December 27, 2021
  • The Department is providing a summary of Senate Bill (SB) 9, which will take effect on January 1, 2022. This summary is not intended as a complete statement of the law, which is available in full at the California Legislative Information site

    The law requires local agencies to ministerially approve urban lot splits and two-unit residential projects in single-family residential zones when certain criteria are met. Note that within unincorporated areas, SB 9 only applies to “urbanized areas or urban clusters” as designated by the United States Census Bureau. In addition, SB 9’s application within the coastal zone is very limited – all coastal zone land use regulations continue to apply, except that the law specifies that a local agency shall not be required to hold public hearings for coastal development permits for SB 9 projects. However, the County continues to require public hearings as provided for under the applicable zoning regulations, regardless of whether the application would qualify for SB 9.

    SB 9 projects must comply with objective zoning standards, objective subdivision standards, and objective design review standards that do not conflict with SB 9. Application of objective standards must allow for the development of at least two 800-square-foot residential units.

    The law includes many detailed requirements to qualify for ministerial approval. Some of those requirements are highlighted here:

    • SB 9 urban lot splits and two-unit housing development projects must not result in the demolition or alteration of affordable housing, rent-controlled housing, housing that was withdrawn from the rental market in the last 15 years, or housing occupied by a tenant in the past 3 years.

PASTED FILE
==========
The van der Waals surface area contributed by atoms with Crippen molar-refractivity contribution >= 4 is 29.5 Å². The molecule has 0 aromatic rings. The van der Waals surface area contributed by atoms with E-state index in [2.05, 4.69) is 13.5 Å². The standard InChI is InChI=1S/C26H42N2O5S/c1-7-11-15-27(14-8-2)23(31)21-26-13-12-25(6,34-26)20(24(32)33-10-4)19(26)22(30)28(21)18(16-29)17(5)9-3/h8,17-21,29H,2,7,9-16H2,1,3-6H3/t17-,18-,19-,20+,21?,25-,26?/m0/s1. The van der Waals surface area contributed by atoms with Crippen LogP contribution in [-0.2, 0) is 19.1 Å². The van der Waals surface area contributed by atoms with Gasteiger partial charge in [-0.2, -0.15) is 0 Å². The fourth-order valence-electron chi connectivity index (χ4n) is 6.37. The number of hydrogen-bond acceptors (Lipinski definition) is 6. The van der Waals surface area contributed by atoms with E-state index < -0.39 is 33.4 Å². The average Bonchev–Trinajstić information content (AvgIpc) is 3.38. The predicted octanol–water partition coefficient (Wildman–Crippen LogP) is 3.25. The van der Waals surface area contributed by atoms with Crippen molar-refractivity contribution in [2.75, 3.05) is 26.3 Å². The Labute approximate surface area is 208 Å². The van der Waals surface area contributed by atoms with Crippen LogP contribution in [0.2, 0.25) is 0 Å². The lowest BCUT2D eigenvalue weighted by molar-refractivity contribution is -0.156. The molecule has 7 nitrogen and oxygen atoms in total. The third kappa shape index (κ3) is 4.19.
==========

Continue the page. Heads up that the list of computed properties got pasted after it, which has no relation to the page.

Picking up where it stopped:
• The subject property cannot be designated as a local or state historic landmark or located within a local or state historic district.
    • Units created through SB 9 may not be used for short-term rentals of less than 30 days.
    • Parcels may not contain prime agricultural land, wetlands, protected species habitat, or land subject to a conservation easement. Parcels may be located in a very high fire hazard severity zone, earthquake fault zone, floodplain, floodway, or contain hazardous materials if they meet certain conditions.
    • Urban lot splits must result in two parcels of approximately equal lot area (60/40 split at most), with each new parcel containing at least 1,200 square feet;
    • A parcel proposed for an urban lot split cannot have been established through a prior SB 9 lot split;
    • Adjacent parcels cannot have been previously subdivided through an SB 9 lot split by the lot owner or anyone acting “in concert with” the owner;
    • Lots created by an SB 9 lot split may only be used for residential uses;
    • An SB 9 urban lot split applicant must sign an affidavit stating that they intend to live in one of the units for three years unless the applicant is a community land trust or qualified nonprofit corporation.

    In all cases, a local agency can deny an otherwise qualified urban lot split or two-unit housing development project if the building official determines that the project would have a specific, adverse impact on public health and safety or the physical environment that cannot be mitigated.

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